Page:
For some players who you do not view as having any future at your club, such as those in your youth team with poor potential, you may need to release them if no club will even agree to make a bid for a zero price. This is done by selecting Release On A Free from a player's Contract drop-down menu, although you will have to pay compensation for ending a contract early in this way. You will be told the amount of compensation payable before confirming whether to release the player.

Alternatively, you may be able to agree to mutually terminate a contract by selecting Mutual Termination. This will enable you to pay less compensation but will normally only be agreed to by players who are unhappy and want to leave your club. Therefore, you might have to reduce a player's squad status to not needed, place him in your reserve squad and keep offering mutual termination to him whenever the option is available, until he ultimately becomes unhappy enough to accept.

However, releasing a player is normally expensive, while mutual termination is often not possible immediately and may even upset others in your squad, particularly if the player is in their favoured personnel. So instead you may prefer to try to loan out a player until his contract expires, preferably with a percentage of his wages being paid by the loaning club.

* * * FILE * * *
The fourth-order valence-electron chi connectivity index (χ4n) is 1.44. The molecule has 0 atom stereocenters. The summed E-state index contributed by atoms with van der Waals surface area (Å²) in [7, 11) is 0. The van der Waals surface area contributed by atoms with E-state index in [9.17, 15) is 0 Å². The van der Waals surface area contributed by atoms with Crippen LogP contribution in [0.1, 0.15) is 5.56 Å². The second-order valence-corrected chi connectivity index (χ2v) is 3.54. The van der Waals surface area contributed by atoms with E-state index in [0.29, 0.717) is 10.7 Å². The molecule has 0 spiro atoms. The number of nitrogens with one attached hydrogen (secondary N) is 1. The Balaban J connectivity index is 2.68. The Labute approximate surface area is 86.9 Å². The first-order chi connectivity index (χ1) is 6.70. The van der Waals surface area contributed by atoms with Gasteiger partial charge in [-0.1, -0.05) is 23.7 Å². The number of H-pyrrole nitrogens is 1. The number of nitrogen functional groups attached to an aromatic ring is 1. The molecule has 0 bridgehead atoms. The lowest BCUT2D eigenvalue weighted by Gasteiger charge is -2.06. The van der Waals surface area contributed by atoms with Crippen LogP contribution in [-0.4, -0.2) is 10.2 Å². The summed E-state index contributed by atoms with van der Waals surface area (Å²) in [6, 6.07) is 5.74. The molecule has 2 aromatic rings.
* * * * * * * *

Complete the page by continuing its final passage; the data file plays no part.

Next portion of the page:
Buyout Clauses

Occasionally, your Board will negotiate a deal with a club that has previously bought a player from your team that will give you the option to sell the rights to an additional clause or additional fee that was included in the sale in exchange for a certain buyout fee.

You can view a list of all transfer clauses by selecting the Clauses section of your club’s Transfers tab. Any players that have clauses that you can buyout will have a currency symbol displayed to the right of their name in the left-hand panel. Selecting a player's row in this panel will show you details of all their clauses, and those which can be sold will display a Sell Clause button. For any sellable clauses you should assess whether it would be more profitable to sell the clause now or to wait until the clause or fee is potentially activated, after consider the likelihood of the event occuring. You should also consider whether you need the money now or whether a potentially larger amount likely to be paid in the future is preferable. Bear in mind however, that any negotiated buyout fees can change over time. If you buyout a clause then a percentage of the fee received (the % of transfer revenue made available as shown on the Finances screen) will be added to your transfer budget.

You should always try to include additional clauses or additional fees when selling players as it is often possible to make an immediate profit on buying them out if a deal becomes available, while it is worth checking the Clauses screen every month for any potentially profitable buyout clauses.

Further Reading

Inverting the Pyramid - guaranteed to give you a greater tactical knowledge and understanding.

The Manager: Inside the Minds of Football's Leaders - learn how to think like a football manager.

Will You Manage? - tells you the skills needed to be a great manager and gives essential tips for fantasy football success.